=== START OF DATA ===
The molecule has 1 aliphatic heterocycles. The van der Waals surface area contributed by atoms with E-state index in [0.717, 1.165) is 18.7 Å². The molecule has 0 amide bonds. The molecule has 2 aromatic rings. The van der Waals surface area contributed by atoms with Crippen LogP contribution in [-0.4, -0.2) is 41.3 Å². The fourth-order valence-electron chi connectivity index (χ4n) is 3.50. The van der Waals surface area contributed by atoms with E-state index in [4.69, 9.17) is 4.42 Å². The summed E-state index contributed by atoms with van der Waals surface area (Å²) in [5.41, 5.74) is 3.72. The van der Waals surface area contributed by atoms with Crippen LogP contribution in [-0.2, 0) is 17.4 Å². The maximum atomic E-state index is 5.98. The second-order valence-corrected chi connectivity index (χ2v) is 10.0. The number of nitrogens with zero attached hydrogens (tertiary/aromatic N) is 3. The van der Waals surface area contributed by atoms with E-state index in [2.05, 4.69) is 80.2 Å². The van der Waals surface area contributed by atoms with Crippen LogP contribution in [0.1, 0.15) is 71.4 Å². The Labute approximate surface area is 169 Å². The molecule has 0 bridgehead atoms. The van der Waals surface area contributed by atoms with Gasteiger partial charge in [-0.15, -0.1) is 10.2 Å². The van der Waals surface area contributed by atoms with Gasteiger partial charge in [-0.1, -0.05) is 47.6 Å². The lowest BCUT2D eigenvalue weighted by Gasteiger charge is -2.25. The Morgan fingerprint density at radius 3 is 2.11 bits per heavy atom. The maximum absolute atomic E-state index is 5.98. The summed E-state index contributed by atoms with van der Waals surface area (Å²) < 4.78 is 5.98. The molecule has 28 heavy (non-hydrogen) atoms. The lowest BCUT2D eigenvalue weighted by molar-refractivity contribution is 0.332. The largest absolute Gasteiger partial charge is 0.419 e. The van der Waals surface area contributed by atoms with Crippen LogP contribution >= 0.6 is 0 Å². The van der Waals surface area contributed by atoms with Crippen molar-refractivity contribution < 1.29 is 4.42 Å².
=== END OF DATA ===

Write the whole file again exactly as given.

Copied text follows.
The molecule has 1 aliphatic heterocycles. The van der Waals surface area contributed by atoms with E-state index in [0.717, 1.165) is 18.7 Å². The molecule has 0 amide bonds. The molecule has 2 aromatic rings. The van der Waals surface area contributed by atoms with Crippen LogP contribution in [-0.4, -0.2) is 41.3 Å². The fourth-order valence-electron chi connectivity index (χ4n) is 3.50. The van der Waals surface area contributed by atoms with E-state index in [4.69, 9.17) is 4.42 Å². The summed E-state index contributed by atoms with van der Waals surface area (Å²) in [5.41, 5.74) is 3.72. The van der Waals surface area contributed by atoms with Crippen LogP contribution in [-0.2, 0) is 17.4 Å². The maximum atomic E-state index is 5.98. The second-order valence-corrected chi connectivity index (χ2v) is 10.0. The number of nitrogens with zero attached hydrogens (tertiary/aromatic N) is 3. The van der Waals surface area contributed by atoms with E-state index in [2.05, 4.69) is 80.2 Å². The van der Waals surface area contributed by atoms with Crippen LogP contribution in [0.1, 0.15) is 71.4 Å². The Labute approximate surface area is 169 Å². The molecule has 0 bridgehead atoms. The van der Waals surface area contributed by atoms with Gasteiger partial charge in [-0.15, -0.1) is 10.2 Å². The van der Waals surface area contributed by atoms with Gasteiger partial charge in [-0.1, -0.05) is 47.6 Å². The lowest BCUT2D eigenvalue weighted by Gasteiger charge is -2.25. The Morgan fingerprint density at radius 3 is 2.11 bits per heavy atom. The maximum absolute atomic E-state index is 5.98. The summed E-state index contributed by atoms with van der Waals surface area (Å²) < 4.78 is 5.98. The molecule has 28 heavy (non-hydrogen) atoms. The lowest BCUT2D eigenvalue weighted by molar-refractivity contribution is 0.332. The largest absolute Gasteiger partial charge is 0.419 e. The van der Waals surface area contributed by atoms with Crippen LogP contribution >= 0.6 is 0 Å². The van der Waals surface area contributed by atoms with Crippen molar-refractivity contribution < 1.29 is 4.42 Å².